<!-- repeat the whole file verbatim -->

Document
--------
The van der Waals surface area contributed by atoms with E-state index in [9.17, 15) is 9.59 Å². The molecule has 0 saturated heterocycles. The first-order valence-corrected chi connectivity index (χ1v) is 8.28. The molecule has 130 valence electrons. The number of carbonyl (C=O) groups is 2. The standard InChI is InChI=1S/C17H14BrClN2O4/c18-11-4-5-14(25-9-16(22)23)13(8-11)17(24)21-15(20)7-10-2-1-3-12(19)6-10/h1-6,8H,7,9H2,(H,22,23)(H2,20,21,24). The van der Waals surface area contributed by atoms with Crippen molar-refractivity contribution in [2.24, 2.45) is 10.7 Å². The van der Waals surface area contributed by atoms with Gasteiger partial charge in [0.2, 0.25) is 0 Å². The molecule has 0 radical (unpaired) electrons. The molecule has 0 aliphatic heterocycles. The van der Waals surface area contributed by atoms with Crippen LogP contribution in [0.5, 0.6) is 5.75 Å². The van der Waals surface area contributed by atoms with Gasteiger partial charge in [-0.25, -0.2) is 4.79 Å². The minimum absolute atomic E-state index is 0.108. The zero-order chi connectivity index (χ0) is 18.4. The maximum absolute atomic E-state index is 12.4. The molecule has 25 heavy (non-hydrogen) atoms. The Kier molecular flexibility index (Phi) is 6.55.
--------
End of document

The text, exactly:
The van der Waals surface area contributed by atoms with E-state index in [9.17, 15) is 9.59 Å². The molecule has 0 saturated heterocycles. The first-order valence-corrected chi connectivity index (χ1v) is 8.28. The molecule has 130 valence electrons. The number of carbonyl (C=O) groups is 2. The standard InChI is InChI=1S/C17H14BrClN2O4/c18-11-4-5-14(25-9-16(22)23)13(8-11)17(24)21-15(20)7-10-2-1-3-12(19)6-10/h1-6,8H,7,9H2,(H,22,23)(H2,20,21,24). The van der Waals surface area contributed by atoms with Crippen molar-refractivity contribution in [2.24, 2.45) is 10.7 Å². The van der Waals surface area contributed by atoms with Gasteiger partial charge in [0.2, 0.25) is 0 Å². The molecule has 0 radical (unpaired) electrons. The molecule has 0 aliphatic heterocycles. The van der Waals surface area contributed by atoms with Crippen LogP contribution in [0.5, 0.6) is 5.75 Å². The van der Waals surface area contributed by atoms with Gasteiger partial charge in [-0.25, -0.2) is 4.79 Å². The minimum absolute atomic E-state index is 0.108. The zero-order chi connectivity index (χ0) is 18.4. The maximum absolute atomic E-state index is 12.4. The molecule has 25 heavy (non-hydrogen) atoms. The Kier molecular flexibility index (Phi) is 6.55.